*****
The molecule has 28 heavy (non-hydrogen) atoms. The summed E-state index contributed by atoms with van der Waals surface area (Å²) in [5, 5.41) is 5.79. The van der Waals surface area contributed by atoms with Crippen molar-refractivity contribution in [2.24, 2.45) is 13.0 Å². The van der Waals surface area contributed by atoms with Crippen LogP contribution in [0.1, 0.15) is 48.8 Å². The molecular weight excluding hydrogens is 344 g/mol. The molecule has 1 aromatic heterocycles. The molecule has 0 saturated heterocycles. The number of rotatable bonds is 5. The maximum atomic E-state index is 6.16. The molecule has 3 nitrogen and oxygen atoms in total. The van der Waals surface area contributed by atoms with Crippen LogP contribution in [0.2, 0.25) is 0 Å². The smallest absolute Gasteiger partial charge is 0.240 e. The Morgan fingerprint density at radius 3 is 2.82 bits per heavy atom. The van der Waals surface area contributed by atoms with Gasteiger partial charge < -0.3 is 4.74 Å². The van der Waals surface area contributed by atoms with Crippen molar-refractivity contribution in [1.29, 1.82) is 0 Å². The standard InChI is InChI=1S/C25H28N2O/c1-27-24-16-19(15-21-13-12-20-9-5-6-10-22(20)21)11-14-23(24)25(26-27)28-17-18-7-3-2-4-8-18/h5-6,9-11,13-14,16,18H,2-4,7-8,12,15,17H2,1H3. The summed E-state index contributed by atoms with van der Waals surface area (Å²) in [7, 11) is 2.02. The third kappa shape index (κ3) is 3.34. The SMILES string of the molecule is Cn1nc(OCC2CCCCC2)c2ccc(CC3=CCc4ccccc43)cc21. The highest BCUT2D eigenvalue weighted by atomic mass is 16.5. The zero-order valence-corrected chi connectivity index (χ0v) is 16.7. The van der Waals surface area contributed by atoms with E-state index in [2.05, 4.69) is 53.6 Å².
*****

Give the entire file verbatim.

The molecule has 28 heavy (non-hydrogen) atoms. The summed E-state index contributed by atoms with van der Waals surface area (Å²) in [5, 5.41) is 5.79. The van der Waals surface area contributed by atoms with Crippen molar-refractivity contribution in [2.24, 2.45) is 13.0 Å². The van der Waals surface area contributed by atoms with Crippen LogP contribution in [0.1, 0.15) is 48.8 Å². The molecular weight excluding hydrogens is 344 g/mol. The molecule has 1 aromatic heterocycles. The molecule has 0 saturated heterocycles. The number of rotatable bonds is 5. The maximum atomic E-state index is 6.16. The molecule has 3 nitrogen and oxygen atoms in total. The van der Waals surface area contributed by atoms with Crippen LogP contribution in [0.2, 0.25) is 0 Å². The smallest absolute Gasteiger partial charge is 0.240 e. The Morgan fingerprint density at radius 3 is 2.82 bits per heavy atom. The van der Waals surface area contributed by atoms with Gasteiger partial charge < -0.3 is 4.74 Å². The van der Waals surface area contributed by atoms with Crippen molar-refractivity contribution in [1.29, 1.82) is 0 Å². The standard InChI is InChI=1S/C25H28N2O/c1-27-24-16-19(15-21-13-12-20-9-5-6-10-22(20)21)11-14-23(24)25(26-27)28-17-18-7-3-2-4-8-18/h5-6,9-11,13-14,16,18H,2-4,7-8,12,15,17H2,1H3. The summed E-state index contributed by atoms with van der Waals surface area (Å²) in [7, 11) is 2.02. The third kappa shape index (κ3) is 3.34. The SMILES string of the molecule is Cn1nc(OCC2CCCCC2)c2ccc(CC3=CCc4ccccc43)cc21. The highest BCUT2D eigenvalue weighted by atomic mass is 16.5. The zero-order valence-corrected chi connectivity index (χ0v) is 16.7. The van der Waals surface area contributed by atoms with E-state index in [2.05, 4.69) is 53.6 Å².